With whatever controller style you try, the results are universal: Chevrolet Camaros are the most dangerous cars in the world to drive. Not only do they spin out with the least bit of provocation, they also steer like they are weightless and lack the grunt, torque, and muscle you would expect. This is not arcade racing, this is not even trying. I spent half a race driving on the invisible wall over a fence, my wheels up in the air, spinning wildly. I have turned 90 degrees while I was IN THE AIR!
The graphics, oh the graphics, they are also worthy of note, that is, noting how nightmarishly hideous they are. Blurry, muddy, and foggy, I was reminded of the N64. Not a twinge of memory, a full blown case of déjÃƒÂ vu. The cars do not have the proper geometries and only resemble the cars they are based on in very broad ways. Camaros are distinctive cars, but not in this game. This could have been Barracuda Blast or Montego Mania or Hemi Hullabaloo and no one would have noticed. The whole game just looks bad. It has been proven time and time again that the Wii can handle good graphics, but I am guessing the shovelware industry never got the memo.
What passes for sound engineering in this game is as dreadful as the graphics. The music is universally bland pseudo-cock rock with guitar samples atop uninteresting keyboards. Coupled with the anemic engine sounds, I had to make sure my Wii was properly hooked up. Surely the mighty Camaro is louder than a Subaru Forester! Well, not in this game. Instead, the Camaro sounds weedy and bland. The tires don’t even squeal properly, which is appropriate since they do not really even look like they are touching the ground. There is little to enjoy sonically. Hell, I would have been better off blasting some CCR and making engine sounds with my mouth instead.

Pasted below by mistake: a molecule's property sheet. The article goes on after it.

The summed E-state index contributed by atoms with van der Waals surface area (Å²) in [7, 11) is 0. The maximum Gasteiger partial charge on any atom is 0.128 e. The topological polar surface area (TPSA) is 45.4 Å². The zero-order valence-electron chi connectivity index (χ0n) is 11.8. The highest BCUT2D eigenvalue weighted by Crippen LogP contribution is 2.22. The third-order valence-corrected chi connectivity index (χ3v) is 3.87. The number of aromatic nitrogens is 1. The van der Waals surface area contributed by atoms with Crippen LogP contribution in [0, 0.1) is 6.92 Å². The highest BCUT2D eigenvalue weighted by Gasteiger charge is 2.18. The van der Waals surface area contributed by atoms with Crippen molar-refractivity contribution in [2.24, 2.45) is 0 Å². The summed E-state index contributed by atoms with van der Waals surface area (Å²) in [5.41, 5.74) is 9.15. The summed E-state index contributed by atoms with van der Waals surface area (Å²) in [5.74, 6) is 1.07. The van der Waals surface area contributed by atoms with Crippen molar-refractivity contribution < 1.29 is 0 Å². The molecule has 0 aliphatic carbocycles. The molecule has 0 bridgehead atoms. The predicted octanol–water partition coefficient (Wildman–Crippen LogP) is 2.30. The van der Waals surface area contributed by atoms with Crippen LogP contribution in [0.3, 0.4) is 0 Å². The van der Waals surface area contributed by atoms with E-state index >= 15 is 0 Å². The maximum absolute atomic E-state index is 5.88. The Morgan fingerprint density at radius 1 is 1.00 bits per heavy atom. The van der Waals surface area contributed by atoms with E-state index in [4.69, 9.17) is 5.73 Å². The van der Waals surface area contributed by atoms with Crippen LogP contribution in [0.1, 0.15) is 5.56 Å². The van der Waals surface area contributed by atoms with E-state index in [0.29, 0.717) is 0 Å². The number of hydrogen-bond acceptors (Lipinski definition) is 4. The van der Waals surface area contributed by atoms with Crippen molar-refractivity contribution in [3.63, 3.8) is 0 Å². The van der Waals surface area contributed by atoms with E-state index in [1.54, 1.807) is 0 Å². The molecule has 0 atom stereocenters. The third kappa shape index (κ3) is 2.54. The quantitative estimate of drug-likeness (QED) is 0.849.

I expect that this game exists to trick Wal-Mart shoppers with a vague interest in the Camaro into plunking down a twenty for the privilege of playing this mess. If I dissuade one person from buying this abomination, I feel as if I have brought at least a little positivity into the world and justified the agony this game has inflicted upon me. Sometimes, there are not words for how bad a game truly is. This is one such time.
Graphics: Very Bad
Sound: Very Bad
Control and Gameplay: Awful
Addictiveness: Very Bad
Appeal Factor: Bad
FINAL SCORE: VERY BAD GAME!
Short Attention Span Summary
The depth and breadth of how bad this game is cannot be overstated. There was not a single point at which I lost myself and felt like I was doing anything but wrestling a controller. I have played my share of bad games, but this, this is monolith to the dark gods of terrible game design. There is no redeeming feature, no reason for this abomination to exist. Burn it with fire and let us never speak of this again.